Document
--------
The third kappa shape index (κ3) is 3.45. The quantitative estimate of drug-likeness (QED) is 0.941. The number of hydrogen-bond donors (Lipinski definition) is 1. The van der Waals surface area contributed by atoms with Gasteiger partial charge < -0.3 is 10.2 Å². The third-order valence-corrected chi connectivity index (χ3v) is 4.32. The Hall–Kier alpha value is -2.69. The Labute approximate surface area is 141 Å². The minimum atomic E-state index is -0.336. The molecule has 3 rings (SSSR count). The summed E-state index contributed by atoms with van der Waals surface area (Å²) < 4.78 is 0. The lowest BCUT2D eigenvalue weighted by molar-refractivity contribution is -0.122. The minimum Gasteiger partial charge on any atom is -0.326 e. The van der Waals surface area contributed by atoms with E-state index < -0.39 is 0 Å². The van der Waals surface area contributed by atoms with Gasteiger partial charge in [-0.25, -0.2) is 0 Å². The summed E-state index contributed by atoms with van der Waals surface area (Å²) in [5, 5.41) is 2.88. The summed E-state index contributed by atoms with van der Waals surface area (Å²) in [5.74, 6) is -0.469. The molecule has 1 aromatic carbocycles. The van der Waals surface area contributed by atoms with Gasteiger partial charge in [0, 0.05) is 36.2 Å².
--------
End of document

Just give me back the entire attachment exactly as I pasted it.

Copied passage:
The third kappa shape index (κ3) is 3.45. The quantitative estimate of drug-likeness (QED) is 0.941. The number of hydrogen-bond donors (Lipinski definition) is 1. The van der Waals surface area contributed by atoms with Gasteiger partial charge < -0.3 is 10.2 Å². The third-order valence-corrected chi connectivity index (χ3v) is 4.32. The Hall–Kier alpha value is -2.69. The Labute approximate surface area is 141 Å². The minimum atomic E-state index is -0.336. The molecule has 3 rings (SSSR count). The summed E-state index contributed by atoms with van der Waals surface area (Å²) < 4.78 is 0. The lowest BCUT2D eigenvalue weighted by molar-refractivity contribution is -0.122. The minimum Gasteiger partial charge on any atom is -0.326 e. The van der Waals surface area contributed by atoms with E-state index < -0.39 is 0 Å². The van der Waals surface area contributed by atoms with Gasteiger partial charge in [-0.25, -0.2) is 0 Å². The summed E-state index contributed by atoms with van der Waals surface area (Å²) in [5, 5.41) is 2.88. The summed E-state index contributed by atoms with van der Waals surface area (Å²) in [5.74, 6) is -0.469. The molecule has 1 aromatic carbocycles. The van der Waals surface area contributed by atoms with Gasteiger partial charge in [0, 0.05) is 36.2 Å².